Can you give it a try first? Then we can comment.
Could anyone give the example of word "having" as a present participle and gerund?
1. Having a car, Pauline was able to drive him to the airport. (participle 'having')
2.Having a car is an advantage if you live far from work. (gerund 'having')
In above two sentence(1, 2) meaning of having is Possessioning or owning car. But in sentence no. 3 to 13 I do not understand exact meaning. if you give a synonymous type of meaning. It's better.
3. Web-spinning was not invented by some unsung spider genius and does not depend on having had the right education or on having an aptitude for architecture or the construction trades.
4. Huge databases of these "transition probabilities" have been compiled by having a computer analyze bodies of English text
5. It shouldn't depend on the designer's carefully writing down three identical sets of instructions (or, more plausibly, on the child's having to learn the structure of the English sentence three different times, once between if and then, once between either and or, and once after a then or an or).
6. The word will is an example of an auxiliary, a word that expresses layers of meaning having to do with the truth of a proposition as the speaker conceives it.
7. bozotic adj. - Having the quality of Bozo the Clown
8. We're having Julia Child and her husband over for dinner tonight.
9. Each phoneme's sound signature is colored by the phonemes that come before and after, sometimes to the point of The Sounds of Silence 183 having nothing in common with its sound signature in the company of a different set of phonemes.
10.so the listener can digest the beginning without having to hold the heavy phrase in mind.
11. After a few false alarms the search was abandoned, and for several decades the psychology textbooks dismissed transformations as having no "psychological reality."
12. I was tired of having guests visiting all the time
13.Obama having silent moment for Boston bombing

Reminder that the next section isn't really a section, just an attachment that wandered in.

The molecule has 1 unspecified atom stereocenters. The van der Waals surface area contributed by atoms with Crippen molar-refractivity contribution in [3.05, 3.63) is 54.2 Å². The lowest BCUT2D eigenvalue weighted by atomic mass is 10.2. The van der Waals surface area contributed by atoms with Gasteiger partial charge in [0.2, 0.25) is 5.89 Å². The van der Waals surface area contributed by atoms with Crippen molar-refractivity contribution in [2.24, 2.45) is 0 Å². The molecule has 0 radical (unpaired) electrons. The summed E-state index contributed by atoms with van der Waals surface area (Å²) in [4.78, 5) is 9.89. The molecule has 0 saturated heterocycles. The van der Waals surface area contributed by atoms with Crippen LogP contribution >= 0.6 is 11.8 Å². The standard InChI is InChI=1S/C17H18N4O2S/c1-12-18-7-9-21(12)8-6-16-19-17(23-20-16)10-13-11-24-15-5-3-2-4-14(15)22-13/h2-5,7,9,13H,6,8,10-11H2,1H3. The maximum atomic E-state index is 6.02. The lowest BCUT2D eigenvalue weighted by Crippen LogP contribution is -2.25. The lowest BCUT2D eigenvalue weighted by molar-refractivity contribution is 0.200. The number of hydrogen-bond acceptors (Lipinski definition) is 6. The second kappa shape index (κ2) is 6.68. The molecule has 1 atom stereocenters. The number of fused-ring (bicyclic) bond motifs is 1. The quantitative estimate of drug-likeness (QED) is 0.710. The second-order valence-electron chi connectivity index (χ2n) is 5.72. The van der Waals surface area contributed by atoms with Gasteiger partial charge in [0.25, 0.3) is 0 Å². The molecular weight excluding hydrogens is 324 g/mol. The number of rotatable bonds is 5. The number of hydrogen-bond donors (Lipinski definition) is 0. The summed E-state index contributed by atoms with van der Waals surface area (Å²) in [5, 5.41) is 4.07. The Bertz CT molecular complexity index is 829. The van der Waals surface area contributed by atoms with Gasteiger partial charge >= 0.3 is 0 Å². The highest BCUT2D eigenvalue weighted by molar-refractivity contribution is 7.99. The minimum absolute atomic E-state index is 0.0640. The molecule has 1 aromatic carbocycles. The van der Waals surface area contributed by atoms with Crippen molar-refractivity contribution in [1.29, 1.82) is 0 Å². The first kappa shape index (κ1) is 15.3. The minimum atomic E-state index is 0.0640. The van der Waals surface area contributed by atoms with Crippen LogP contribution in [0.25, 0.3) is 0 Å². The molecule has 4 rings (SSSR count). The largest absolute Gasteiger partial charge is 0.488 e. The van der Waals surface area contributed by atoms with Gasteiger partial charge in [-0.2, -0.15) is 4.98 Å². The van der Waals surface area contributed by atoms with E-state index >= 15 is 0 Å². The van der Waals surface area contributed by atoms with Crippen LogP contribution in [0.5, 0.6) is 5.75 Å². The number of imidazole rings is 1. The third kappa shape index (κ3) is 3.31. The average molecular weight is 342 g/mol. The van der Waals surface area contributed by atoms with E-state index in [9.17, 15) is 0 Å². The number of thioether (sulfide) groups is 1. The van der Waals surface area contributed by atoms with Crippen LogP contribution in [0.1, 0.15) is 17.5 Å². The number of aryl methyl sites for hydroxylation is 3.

Your understanding of #1 and #2 is correct.
When I read your original post (#1), you seemed to be asking about the difference between a gerund and a present participle.
Now in post #3, you are asking about the meanings of those 'having's.
Hmm... what should I do? (I think you should ask unrelated questions in separate/different threads.)
Can you identify which ones are gerunds and which ones are present participles?
(A clue: "Gerunds are used after prepositions.")
I think sentence no-3 is participle, sentence no- 4, 7, 8, 12, 13 are gerund. and sentence. no- 5, 6, 9, 10, 11 I d not understand whether gerund or participle.
Though I understand "having" as gerund or participle , I do not understant which meaning it convey.
Last edited by vaibhavmaskar; 15-Apr-2014 at 17:32.
The key to differentiating them is the role each word plays in the sentence. Gerunds functions as nouns. They can be subjects of clauses, objects of verbs, or objects of prepositions. Present participles can be part of of a progressive (continuous) verb or they can act as modifiers (adjectives or adverbs). The participle in 8 is part of the verb "are having" (the "are" is included in "we're"). Number 13 is a little strange. It sounds like the caption of a photograph in a newspaper.
I agree with Mike, except for #11. (It might be a gerund, in my opinion.)